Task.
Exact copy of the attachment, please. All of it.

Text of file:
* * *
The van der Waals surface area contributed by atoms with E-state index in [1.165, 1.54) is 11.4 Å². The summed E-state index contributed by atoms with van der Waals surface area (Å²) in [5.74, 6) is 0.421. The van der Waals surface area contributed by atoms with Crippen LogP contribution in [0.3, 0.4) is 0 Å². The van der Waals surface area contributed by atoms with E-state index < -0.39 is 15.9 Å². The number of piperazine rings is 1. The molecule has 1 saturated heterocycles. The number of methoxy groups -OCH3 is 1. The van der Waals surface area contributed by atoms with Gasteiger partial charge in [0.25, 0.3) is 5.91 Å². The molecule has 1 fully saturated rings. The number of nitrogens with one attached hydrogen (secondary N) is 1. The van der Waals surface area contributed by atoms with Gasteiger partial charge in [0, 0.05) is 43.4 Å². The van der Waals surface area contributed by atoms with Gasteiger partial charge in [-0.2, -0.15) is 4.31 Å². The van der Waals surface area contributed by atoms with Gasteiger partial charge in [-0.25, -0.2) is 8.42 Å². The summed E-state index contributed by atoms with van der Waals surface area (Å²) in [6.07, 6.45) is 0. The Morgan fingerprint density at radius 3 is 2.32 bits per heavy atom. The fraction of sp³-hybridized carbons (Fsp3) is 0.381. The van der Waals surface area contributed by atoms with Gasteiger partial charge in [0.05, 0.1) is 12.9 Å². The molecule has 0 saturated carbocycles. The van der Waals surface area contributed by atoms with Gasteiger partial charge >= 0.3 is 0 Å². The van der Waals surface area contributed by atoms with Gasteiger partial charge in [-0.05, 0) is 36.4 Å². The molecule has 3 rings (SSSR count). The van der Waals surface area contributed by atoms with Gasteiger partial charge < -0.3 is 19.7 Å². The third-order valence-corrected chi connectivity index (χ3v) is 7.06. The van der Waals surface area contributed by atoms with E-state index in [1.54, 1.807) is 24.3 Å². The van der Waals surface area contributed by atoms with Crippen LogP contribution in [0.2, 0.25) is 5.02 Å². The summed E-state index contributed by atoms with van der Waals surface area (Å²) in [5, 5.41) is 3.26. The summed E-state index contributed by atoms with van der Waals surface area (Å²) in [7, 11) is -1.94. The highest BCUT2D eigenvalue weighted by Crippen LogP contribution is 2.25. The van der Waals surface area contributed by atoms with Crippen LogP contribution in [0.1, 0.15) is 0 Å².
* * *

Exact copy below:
The van der Waals surface area contributed by atoms with E-state index in [1.165, 1.54) is 11.4 Å². The summed E-state index contributed by atoms with van der Waals surface area (Å²) in [5.74, 6) is 0.421. The van der Waals surface area contributed by atoms with Crippen LogP contribution in [0.3, 0.4) is 0 Å². The van der Waals surface area contributed by atoms with E-state index < -0.39 is 15.9 Å². The number of piperazine rings is 1. The molecule has 1 saturated heterocycles. The number of methoxy groups -OCH3 is 1. The van der Waals surface area contributed by atoms with Gasteiger partial charge in [0.25, 0.3) is 5.91 Å². The molecule has 1 fully saturated rings. The number of nitrogens with one attached hydrogen (secondary N) is 1. The van der Waals surface area contributed by atoms with Gasteiger partial charge in [0, 0.05) is 43.4 Å². The van der Waals surface area contributed by atoms with Gasteiger partial charge in [-0.2, -0.15) is 4.31 Å². The van der Waals surface area contributed by atoms with Gasteiger partial charge in [-0.25, -0.2) is 8.42 Å². The summed E-state index contributed by atoms with van der Waals surface area (Å²) in [6.07, 6.45) is 0. The Morgan fingerprint density at radius 3 is 2.32 bits per heavy atom. The fraction of sp³-hybridized carbons (Fsp3) is 0.381. The van der Waals surface area contributed by atoms with Gasteiger partial charge in [0.05, 0.1) is 12.9 Å². The molecule has 0 saturated carbocycles. The van der Waals surface area contributed by atoms with Gasteiger partial charge >= 0.3 is 0 Å². The van der Waals surface area contributed by atoms with Gasteiger partial charge in [-0.05, 0) is 36.4 Å². The molecule has 3 rings (SSSR count). The van der Waals surface area contributed by atoms with Gasteiger partial charge < -0.3 is 19.7 Å². The third-order valence-corrected chi connectivity index (χ3v) is 7.06. The van der Waals surface area contributed by atoms with E-state index in [1.54, 1.807) is 24.3 Å². The van der Waals surface area contributed by atoms with Crippen LogP contribution in [0.2, 0.25) is 5.02 Å². The summed E-state index contributed by atoms with van der Waals surface area (Å²) in [5, 5.41) is 3.26. The summed E-state index contributed by atoms with van der Waals surface area (Å²) in [7, 11) is -1.94. The highest BCUT2D eigenvalue weighted by Crippen LogP contribution is 2.25. The van der Waals surface area contributed by atoms with Crippen LogP contribution in [0.1, 0.15) is 0 Å².